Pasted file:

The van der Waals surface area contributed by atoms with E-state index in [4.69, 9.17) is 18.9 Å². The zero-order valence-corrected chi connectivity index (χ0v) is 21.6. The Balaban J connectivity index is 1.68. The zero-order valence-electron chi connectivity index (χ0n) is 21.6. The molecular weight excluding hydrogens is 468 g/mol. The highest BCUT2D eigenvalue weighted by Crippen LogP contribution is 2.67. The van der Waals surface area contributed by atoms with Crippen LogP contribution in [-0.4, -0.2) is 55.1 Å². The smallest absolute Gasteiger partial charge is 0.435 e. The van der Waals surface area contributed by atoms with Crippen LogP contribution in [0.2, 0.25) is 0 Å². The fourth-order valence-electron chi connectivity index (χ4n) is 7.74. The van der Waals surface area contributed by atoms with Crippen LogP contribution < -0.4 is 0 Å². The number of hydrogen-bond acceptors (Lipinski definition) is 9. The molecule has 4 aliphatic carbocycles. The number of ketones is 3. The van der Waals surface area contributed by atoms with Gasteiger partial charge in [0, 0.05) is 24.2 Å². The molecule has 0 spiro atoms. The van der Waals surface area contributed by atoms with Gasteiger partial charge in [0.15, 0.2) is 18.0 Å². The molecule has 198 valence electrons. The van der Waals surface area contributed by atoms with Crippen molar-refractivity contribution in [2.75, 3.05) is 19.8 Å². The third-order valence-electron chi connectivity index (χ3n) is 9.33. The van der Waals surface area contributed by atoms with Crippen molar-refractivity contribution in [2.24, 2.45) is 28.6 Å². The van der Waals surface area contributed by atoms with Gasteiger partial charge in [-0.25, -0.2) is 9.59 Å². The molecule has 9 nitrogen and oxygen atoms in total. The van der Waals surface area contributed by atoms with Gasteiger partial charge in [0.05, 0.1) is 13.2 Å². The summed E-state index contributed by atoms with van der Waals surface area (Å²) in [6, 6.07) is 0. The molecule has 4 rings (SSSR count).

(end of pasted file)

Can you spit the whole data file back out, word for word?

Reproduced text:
The van der Waals surface area contributed by atoms with E-state index in [4.69, 9.17) is 18.9 Å². The zero-order valence-corrected chi connectivity index (χ0v) is 21.6. The Balaban J connectivity index is 1.68. The zero-order valence-electron chi connectivity index (χ0n) is 21.6. The molecular weight excluding hydrogens is 468 g/mol. The highest BCUT2D eigenvalue weighted by Crippen LogP contribution is 2.67. The van der Waals surface area contributed by atoms with Crippen LogP contribution in [-0.4, -0.2) is 55.1 Å². The smallest absolute Gasteiger partial charge is 0.435 e. The van der Waals surface area contributed by atoms with Crippen LogP contribution in [0.2, 0.25) is 0 Å². The fourth-order valence-electron chi connectivity index (χ4n) is 7.74. The van der Waals surface area contributed by atoms with Crippen LogP contribution < -0.4 is 0 Å². The number of hydrogen-bond acceptors (Lipinski definition) is 9. The molecule has 4 aliphatic carbocycles. The number of ketones is 3. The van der Waals surface area contributed by atoms with Gasteiger partial charge in [0, 0.05) is 24.2 Å². The molecule has 0 spiro atoms. The van der Waals surface area contributed by atoms with Gasteiger partial charge in [0.15, 0.2) is 18.0 Å². The molecule has 198 valence electrons. The van der Waals surface area contributed by atoms with Crippen molar-refractivity contribution in [2.75, 3.05) is 19.8 Å². The third-order valence-electron chi connectivity index (χ3n) is 9.33. The van der Waals surface area contributed by atoms with Crippen molar-refractivity contribution in [2.24, 2.45) is 28.6 Å². The van der Waals surface area contributed by atoms with Gasteiger partial charge in [-0.25, -0.2) is 9.59 Å². The molecule has 9 nitrogen and oxygen atoms in total. The van der Waals surface area contributed by atoms with Gasteiger partial charge in [0.05, 0.1) is 13.2 Å². The summed E-state index contributed by atoms with van der Waals surface area (Å²) in [6, 6.07) is 0. The molecule has 4 rings (SSSR count).